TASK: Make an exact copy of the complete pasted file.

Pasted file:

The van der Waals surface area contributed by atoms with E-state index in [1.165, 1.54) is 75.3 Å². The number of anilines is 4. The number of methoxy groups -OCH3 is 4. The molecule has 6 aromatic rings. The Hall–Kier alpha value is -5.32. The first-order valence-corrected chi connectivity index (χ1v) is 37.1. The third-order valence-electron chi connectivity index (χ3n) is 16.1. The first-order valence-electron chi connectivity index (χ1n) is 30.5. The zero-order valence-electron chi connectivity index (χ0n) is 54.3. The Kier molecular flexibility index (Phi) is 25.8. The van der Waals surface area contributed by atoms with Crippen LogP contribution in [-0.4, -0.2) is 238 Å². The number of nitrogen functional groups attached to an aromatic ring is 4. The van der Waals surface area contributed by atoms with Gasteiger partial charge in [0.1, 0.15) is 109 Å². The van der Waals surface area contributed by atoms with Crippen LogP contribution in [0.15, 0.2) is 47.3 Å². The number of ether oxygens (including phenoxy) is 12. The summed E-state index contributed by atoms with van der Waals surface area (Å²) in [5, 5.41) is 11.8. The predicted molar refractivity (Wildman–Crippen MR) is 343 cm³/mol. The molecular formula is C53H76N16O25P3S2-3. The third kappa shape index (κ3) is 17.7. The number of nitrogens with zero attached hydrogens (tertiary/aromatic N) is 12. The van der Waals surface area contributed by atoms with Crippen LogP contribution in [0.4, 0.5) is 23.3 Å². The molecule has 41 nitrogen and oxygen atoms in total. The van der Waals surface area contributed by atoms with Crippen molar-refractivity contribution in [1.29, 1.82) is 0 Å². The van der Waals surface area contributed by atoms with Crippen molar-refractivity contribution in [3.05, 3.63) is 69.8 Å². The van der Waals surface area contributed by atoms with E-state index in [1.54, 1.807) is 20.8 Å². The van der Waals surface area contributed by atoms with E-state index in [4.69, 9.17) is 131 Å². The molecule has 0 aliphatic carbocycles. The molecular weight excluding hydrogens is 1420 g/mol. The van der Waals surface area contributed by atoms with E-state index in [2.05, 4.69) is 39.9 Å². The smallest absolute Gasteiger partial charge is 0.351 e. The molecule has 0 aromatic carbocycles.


The van der Waals surface area contributed by atoms with E-state index in [1.165, 1.54) is 75.3 Å². The number of anilines is 4. The number of methoxy groups -OCH3 is 4. The molecule has 6 aromatic rings. The Hall–Kier alpha value is -5.32. The first-order valence-corrected chi connectivity index (χ1v) is 37.1. The third-order valence-electron chi connectivity index (χ3n) is 16.1. The first-order valence-electron chi connectivity index (χ1n) is 30.5. The zero-order valence-electron chi connectivity index (χ0n) is 54.3. The Kier molecular flexibility index (Phi) is 25.8. The van der Waals surface area contributed by atoms with Crippen LogP contribution in [-0.4, -0.2) is 238 Å². The number of nitrogen functional groups attached to an aromatic ring is 4. The van der Waals surface area contributed by atoms with Gasteiger partial charge in [0.1, 0.15) is 109 Å². The van der Waals surface area contributed by atoms with Crippen LogP contribution in [0.15, 0.2) is 47.3 Å². The number of ether oxygens (including phenoxy) is 12. The summed E-state index contributed by atoms with van der Waals surface area (Å²) in [5, 5.41) is 11.8. The predicted molar refractivity (Wildman–Crippen MR) is 343 cm³/mol. The molecular formula is C53H76N16O25P3S2-3. The third kappa shape index (κ3) is 17.7. The number of nitrogens with zero attached hydrogens (tertiary/aromatic N) is 12. The van der Waals surface area contributed by atoms with Crippen LogP contribution in [0.4, 0.5) is 23.3 Å². The molecule has 41 nitrogen and oxygen atoms in total. The van der Waals surface area contributed by atoms with Crippen molar-refractivity contribution in [1.29, 1.82) is 0 Å². The van der Waals surface area contributed by atoms with Crippen molar-refractivity contribution in [3.05, 3.63) is 69.8 Å². The van der Waals surface area contributed by atoms with E-state index in [1.54, 1.807) is 20.8 Å². The van der Waals surface area contributed by atoms with E-state index in [4.69, 9.17) is 131 Å². The molecule has 0 aliphatic carbocycles. The molecular weight excluding hydrogens is 1420 g/mol. The van der Waals surface area contributed by atoms with E-state index in [2.05, 4.69) is 39.9 Å². The smallest absolute Gasteiger partial charge is 0.351 e. The molecule has 0 aromatic carbocycles.